The novel is compelling (even spellbinding at times)—and if it is called antiquated, it is only because we have forgotten that the oldest human battle is the worthiest one: the battle to achieve and maintain virtue in a fallen world.
Paradoxically, too much sympathy makes us selfish—obsessed with our feelings and how others stimulate these. Meanwhile, in this novel, “nature” stands for the inevitability of limits, borders, hierarchies that will put sympathy in its place and make age-old laws respected.
Early in his tenure, Dutch conductor Bernard Haitink had led one of the staples of the company’s ballet repertoire, MacMillan’s Romeo and Juliet, set to a score by the Russian composer Sergei Prokofiev. It was therefore fitting that a recent performance of this revival was dedicated to his memory.
“The Morozov Collection: Icons of Modern Art,” on display through February 2022 at the Louis Vuitton Foundation in Paris, combines important works from the various Morozov collections into one vast exhibition.
The reader should question Caldwell’s thesis that the U.S. ‘civil rights’ campaign in the 1960s was equivalent to opening a Pandora’s box of left-wing nonsense. But his insistence upon the decisive character of such “curtailments on freedom of association”—heavily influenced by John Stuart Mill’s harm principle—is much more problematic.
The book’s editor argues that the present era is not only unfavourable for conservatives but that we are witnessing the intentional discrediting of the classical and Christian traditions, and the deliberate cultivation of a prejudice against conservatism. Yet he does not conceal his hope that this collection should bring about a rehabilitation of conservative thinking.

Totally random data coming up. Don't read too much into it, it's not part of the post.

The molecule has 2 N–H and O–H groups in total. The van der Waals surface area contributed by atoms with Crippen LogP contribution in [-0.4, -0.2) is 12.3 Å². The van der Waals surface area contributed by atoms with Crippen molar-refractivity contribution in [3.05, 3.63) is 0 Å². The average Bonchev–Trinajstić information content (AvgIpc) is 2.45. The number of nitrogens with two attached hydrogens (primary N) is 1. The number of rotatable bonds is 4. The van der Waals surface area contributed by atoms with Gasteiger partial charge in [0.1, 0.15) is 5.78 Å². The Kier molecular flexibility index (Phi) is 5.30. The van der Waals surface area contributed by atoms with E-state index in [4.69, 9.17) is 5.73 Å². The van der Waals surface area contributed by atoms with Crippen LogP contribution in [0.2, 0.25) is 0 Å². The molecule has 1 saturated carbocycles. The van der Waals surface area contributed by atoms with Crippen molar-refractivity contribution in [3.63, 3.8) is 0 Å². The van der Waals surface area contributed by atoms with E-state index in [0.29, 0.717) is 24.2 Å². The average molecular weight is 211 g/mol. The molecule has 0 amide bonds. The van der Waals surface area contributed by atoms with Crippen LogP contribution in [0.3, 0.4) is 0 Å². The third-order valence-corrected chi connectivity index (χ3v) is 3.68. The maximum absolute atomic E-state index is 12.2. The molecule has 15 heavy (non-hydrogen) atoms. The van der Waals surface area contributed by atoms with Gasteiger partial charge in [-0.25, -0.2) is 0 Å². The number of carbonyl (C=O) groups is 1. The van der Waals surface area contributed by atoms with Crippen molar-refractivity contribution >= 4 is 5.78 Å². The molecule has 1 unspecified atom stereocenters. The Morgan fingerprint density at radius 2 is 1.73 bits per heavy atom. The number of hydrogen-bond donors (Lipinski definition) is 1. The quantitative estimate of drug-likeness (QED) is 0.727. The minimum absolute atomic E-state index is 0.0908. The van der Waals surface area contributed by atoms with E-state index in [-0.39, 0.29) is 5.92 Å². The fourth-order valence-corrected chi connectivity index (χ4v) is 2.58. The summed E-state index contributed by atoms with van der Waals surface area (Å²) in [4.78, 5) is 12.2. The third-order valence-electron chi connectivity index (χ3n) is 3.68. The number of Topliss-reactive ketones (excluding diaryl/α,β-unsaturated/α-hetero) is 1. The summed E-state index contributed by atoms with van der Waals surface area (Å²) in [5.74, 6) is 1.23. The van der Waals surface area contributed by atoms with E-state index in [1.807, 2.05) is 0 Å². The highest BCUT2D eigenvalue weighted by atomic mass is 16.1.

Too often, human rights, both as jargon and as a type of imperial ideology, have been used as political justification for constant militarized efforts to supersede the barriers of national sovereignty.
This retelling of the Greek tragedy is a departure from the fatalism of the ancients, but it grasps the sensibilities behind the notion of fashioning one’s own moral imperatives in what came to be called existentialist thought. It is Œdipe’s resistance to the gods and to his own predestination that matters more than anything else. It is a fine message to be revived in a Europe that resembles an ever-present surveillance regime more than an ever-closer union.
It is precisely because Peterson (for the most part) advocates for a restoration of the world via the embrace of traditional human notions of courage, order, and self-control, that he is so despised by the Left, which thrives on chaos, weakness, and intemperance.
At a time when religion is routinely mocked as “anti-intellectual,” dismissed as prejudice or superstition or baseless opinion, the author of this book shows that, on the contrary, the true religion has the power of reason as well as the best minds of Western philosophy on its side.
The “fake news” of Santamarta del Pozo’s book [Fake news del Imperio español] are the age-old “tricks and hoaxes” promulgated by the enemies of Spain throughout the centuries: those who have sought to paint the country in the worst possible light. This was not done out of humanitarianism. It was done because Spain’s rivals wanted Spanish gold, political power, and colonies.
We need to return to a healthy respect for reality, reason, and truth, and once again submit our politics, our science, our desire for justice—and our pursuit of political and social goods—to reality, reason, and truth.